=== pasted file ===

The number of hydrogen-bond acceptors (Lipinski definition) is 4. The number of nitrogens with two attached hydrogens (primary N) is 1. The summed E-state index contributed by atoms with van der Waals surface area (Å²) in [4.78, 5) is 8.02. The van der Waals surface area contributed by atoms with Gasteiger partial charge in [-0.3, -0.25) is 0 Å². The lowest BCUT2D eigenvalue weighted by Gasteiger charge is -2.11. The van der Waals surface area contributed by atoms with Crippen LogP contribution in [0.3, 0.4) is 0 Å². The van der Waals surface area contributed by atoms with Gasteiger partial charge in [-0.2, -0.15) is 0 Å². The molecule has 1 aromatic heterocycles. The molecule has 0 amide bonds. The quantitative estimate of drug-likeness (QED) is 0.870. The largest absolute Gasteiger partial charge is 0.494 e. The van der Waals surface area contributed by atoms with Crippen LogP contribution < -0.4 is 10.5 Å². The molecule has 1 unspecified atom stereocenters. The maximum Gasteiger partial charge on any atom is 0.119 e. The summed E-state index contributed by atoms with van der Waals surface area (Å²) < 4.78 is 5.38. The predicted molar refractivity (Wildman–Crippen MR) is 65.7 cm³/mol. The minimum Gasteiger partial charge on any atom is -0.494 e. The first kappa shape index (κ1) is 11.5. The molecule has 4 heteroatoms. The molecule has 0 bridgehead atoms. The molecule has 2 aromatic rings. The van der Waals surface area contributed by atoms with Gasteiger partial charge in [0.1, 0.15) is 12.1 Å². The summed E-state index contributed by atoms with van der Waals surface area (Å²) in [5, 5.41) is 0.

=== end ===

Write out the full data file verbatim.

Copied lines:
The number of hydrogen-bond acceptors (Lipinski definition) is 4. The number of nitrogens with two attached hydrogens (primary N) is 1. The summed E-state index contributed by atoms with van der Waals surface area (Å²) in [4.78, 5) is 8.02. The van der Waals surface area contributed by atoms with Gasteiger partial charge in [-0.3, -0.25) is 0 Å². The lowest BCUT2D eigenvalue weighted by Gasteiger charge is -2.11. The van der Waals surface area contributed by atoms with Crippen LogP contribution in [0.3, 0.4) is 0 Å². The van der Waals surface area contributed by atoms with Gasteiger partial charge in [-0.2, -0.15) is 0 Å². The molecule has 1 aromatic heterocycles. The molecule has 0 amide bonds. The quantitative estimate of drug-likeness (QED) is 0.870. The largest absolute Gasteiger partial charge is 0.494 e. The van der Waals surface area contributed by atoms with Crippen LogP contribution < -0.4 is 10.5 Å². The molecule has 1 unspecified atom stereocenters. The maximum Gasteiger partial charge on any atom is 0.119 e. The summed E-state index contributed by atoms with van der Waals surface area (Å²) < 4.78 is 5.38. The predicted molar refractivity (Wildman–Crippen MR) is 65.7 cm³/mol. The minimum Gasteiger partial charge on any atom is -0.494 e. The first kappa shape index (κ1) is 11.5. The molecule has 4 heteroatoms. The molecule has 0 bridgehead atoms. The molecule has 2 aromatic rings. The van der Waals surface area contributed by atoms with Gasteiger partial charge in [0.1, 0.15) is 12.1 Å². The summed E-state index contributed by atoms with van der Waals surface area (Å²) in [5, 5.41) is 0.